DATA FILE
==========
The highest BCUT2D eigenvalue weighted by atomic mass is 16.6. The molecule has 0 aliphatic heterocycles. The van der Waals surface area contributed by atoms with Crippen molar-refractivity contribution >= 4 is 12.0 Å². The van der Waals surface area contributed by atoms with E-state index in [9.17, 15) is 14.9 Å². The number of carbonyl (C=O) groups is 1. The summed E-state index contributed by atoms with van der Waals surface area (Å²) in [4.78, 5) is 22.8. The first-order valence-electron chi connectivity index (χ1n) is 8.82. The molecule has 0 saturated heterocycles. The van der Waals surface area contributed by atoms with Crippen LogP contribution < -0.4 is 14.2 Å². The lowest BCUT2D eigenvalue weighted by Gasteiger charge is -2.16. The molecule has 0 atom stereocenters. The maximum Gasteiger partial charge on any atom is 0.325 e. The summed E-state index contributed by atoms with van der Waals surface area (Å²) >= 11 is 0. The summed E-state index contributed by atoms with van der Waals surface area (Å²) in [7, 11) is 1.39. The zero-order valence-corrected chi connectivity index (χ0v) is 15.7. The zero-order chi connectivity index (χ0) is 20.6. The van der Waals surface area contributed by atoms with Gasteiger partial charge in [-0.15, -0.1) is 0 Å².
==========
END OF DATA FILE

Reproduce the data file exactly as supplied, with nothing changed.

The highest BCUT2D eigenvalue weighted by atomic mass is 16.6. The molecule has 0 aliphatic heterocycles. The van der Waals surface area contributed by atoms with Crippen molar-refractivity contribution >= 4 is 12.0 Å². The van der Waals surface area contributed by atoms with E-state index in [9.17, 15) is 14.9 Å². The number of carbonyl (C=O) groups is 1. The summed E-state index contributed by atoms with van der Waals surface area (Å²) in [4.78, 5) is 22.8. The first-order valence-electron chi connectivity index (χ1n) is 8.82. The molecule has 0 saturated heterocycles. The van der Waals surface area contributed by atoms with Crippen LogP contribution < -0.4 is 14.2 Å². The lowest BCUT2D eigenvalue weighted by Gasteiger charge is -2.16. The molecule has 0 atom stereocenters. The maximum Gasteiger partial charge on any atom is 0.325 e. The summed E-state index contributed by atoms with van der Waals surface area (Å²) >= 11 is 0. The summed E-state index contributed by atoms with van der Waals surface area (Å²) in [7, 11) is 1.39. The zero-order valence-corrected chi connectivity index (χ0v) is 15.7. The zero-order chi connectivity index (χ0) is 20.6. The van der Waals surface area contributed by atoms with Gasteiger partial charge in [-0.15, -0.1) is 0 Å².